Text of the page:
Current wisdom holds that Hollywood is a giant engine that functions entirely on recycling old ideas and churning them out hoping we’re too dumb to recognize that we’re being fed the same thing over and over and over again. Invariably, whenever you see a remake coming down the pipeline, people will puff out their chests and say that these movies are destroying entertainment and they must be stopped. Right now, I want to call that kind of thinking bullshit. Selling the same stories over and over and over again has been going on since Ancient Greece, so it’s hardly a new trend and while for the most part most remakes you find out there, particularly within the horror genre, are of subpar quality, every so often you’ll find remakes like The Thing or The Fly or Dawn of the Dead, remakes that are often argued as superior to their originals. The successful remake is one that either takes a basic concept and takes it in new, over the top directions (Dawn of the Dead), or takes a movie that was unexceptional to begin with (The Fly) and just decides to see how crazy they can go with it.
One of the best examples of this second kind of remake is 1988’s The Blob.
The original Blob was little more than a vehicle for a young Steve McQueen (well, not that young), where he fought a semi-conscious blob of strawberry jam from space that ate people. Also, it had a really goofy theme song.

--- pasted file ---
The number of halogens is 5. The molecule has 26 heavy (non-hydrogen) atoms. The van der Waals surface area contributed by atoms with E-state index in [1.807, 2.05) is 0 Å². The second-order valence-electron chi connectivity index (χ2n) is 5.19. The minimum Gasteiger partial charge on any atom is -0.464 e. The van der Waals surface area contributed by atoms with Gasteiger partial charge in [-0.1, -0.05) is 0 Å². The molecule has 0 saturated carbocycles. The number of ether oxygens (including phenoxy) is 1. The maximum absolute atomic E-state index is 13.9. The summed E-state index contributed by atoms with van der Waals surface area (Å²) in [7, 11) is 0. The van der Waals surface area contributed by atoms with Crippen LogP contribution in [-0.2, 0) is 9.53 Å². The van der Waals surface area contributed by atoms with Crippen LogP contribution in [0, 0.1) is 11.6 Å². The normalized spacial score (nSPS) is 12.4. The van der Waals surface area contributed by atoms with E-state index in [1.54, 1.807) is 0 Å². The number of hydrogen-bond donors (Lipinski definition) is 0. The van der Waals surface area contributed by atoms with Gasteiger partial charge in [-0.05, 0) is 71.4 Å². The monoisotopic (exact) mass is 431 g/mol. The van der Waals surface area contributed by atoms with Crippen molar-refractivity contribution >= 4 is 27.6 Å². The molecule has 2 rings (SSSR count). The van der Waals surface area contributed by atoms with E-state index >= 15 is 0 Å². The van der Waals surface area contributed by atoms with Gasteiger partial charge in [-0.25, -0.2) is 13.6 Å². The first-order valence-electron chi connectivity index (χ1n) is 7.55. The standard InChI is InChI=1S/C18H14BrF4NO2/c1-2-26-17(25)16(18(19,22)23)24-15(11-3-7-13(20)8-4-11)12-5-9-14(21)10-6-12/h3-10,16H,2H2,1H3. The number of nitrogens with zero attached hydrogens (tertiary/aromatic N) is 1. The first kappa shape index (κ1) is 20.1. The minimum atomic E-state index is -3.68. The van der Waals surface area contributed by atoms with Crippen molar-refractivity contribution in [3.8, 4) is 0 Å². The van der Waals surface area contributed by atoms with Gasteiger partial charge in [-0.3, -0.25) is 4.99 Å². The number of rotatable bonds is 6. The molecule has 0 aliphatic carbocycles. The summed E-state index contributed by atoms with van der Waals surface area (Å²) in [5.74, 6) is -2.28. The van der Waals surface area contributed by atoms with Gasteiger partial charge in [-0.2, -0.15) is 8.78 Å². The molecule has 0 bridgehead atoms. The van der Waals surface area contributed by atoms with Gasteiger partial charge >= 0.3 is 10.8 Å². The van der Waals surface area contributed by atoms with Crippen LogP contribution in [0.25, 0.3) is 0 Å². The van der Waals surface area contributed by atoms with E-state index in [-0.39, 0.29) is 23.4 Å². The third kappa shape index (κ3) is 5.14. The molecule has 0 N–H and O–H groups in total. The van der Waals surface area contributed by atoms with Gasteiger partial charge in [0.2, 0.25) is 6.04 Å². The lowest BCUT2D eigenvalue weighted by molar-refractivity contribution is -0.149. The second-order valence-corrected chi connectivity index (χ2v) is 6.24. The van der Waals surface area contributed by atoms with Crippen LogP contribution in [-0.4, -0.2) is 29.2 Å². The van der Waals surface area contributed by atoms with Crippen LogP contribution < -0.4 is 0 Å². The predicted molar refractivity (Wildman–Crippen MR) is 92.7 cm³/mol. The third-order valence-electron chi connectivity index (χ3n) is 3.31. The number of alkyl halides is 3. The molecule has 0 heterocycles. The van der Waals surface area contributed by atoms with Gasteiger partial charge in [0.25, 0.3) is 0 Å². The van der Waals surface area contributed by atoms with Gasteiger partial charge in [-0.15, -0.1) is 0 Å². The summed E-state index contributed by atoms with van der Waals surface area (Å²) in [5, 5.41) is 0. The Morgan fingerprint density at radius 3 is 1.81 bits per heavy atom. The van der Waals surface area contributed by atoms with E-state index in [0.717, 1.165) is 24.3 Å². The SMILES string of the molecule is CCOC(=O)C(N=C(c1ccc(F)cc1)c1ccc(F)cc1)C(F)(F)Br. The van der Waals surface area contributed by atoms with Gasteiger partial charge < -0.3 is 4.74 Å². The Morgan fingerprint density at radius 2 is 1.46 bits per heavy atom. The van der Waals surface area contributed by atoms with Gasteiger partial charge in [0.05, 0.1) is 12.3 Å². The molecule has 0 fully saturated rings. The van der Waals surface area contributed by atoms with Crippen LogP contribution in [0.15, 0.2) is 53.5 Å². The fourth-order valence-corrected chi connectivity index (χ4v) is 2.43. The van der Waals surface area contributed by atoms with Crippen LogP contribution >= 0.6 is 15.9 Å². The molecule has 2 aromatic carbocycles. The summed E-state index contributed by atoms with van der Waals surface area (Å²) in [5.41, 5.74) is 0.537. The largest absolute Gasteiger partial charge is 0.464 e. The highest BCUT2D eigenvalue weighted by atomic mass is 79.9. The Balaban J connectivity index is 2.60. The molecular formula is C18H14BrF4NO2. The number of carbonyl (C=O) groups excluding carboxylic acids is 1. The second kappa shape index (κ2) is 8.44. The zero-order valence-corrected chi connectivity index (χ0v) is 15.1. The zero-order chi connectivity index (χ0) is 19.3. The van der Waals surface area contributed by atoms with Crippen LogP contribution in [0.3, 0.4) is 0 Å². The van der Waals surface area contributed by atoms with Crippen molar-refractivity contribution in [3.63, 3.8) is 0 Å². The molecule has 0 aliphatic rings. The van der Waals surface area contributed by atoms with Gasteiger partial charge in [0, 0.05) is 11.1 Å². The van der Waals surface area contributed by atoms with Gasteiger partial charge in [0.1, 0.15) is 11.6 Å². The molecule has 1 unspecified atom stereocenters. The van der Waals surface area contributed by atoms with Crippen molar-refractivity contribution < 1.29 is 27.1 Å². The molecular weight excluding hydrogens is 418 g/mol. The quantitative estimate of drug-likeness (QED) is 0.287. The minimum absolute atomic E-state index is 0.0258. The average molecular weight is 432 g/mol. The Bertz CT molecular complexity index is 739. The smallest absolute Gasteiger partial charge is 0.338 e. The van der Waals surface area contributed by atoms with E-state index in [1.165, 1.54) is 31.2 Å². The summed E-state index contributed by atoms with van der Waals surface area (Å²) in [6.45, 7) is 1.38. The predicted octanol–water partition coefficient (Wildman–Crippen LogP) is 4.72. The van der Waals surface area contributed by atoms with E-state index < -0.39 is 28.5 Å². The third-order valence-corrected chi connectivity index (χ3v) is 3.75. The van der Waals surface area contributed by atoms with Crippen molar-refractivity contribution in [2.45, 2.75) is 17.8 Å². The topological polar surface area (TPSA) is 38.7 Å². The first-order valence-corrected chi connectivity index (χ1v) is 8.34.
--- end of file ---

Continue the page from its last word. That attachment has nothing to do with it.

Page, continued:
Flash forward to the 1980’s, the decade that decided to ignore subtlety in all its forms, and The Blob is transformed into an over-the-top gorefest as the titular monster makes its way through a small town, devouring men, women, horny teenagers (and even children, for a goofy movie it broke this standard taboo nicely) left, right and center in the most gruesome ways possible. Of course we have our requisite young people who are ignored while trying to warn people (including a young Shawnee Smith), but the real star in this movie is the titular Blob. People aren’t just eaten by The Blob, they are dissolved, they are broken, they are devoured in the worst ways possible, and the special effects are some of the most impressive the decade has to offer (especially in the standout scene where a guy is pulled headfirst down a sink after trying to plunge the Blob). And just when you think it hasn’t gone off the rails enough, they decide to toss in a last minute government conspiracy plotline at the end of the movie. It’s stupid, cheesy fun of the best variety, and actually has some of the better special effects the period had to offer (so long as you ignore the obvious blue screen shots toward the end of the movie).
The Blob is not a serious movie, not by a long shot, but it’s a fun ride and a guilty pleasure that I have no problem watching over and over again.
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-- Matt Carter
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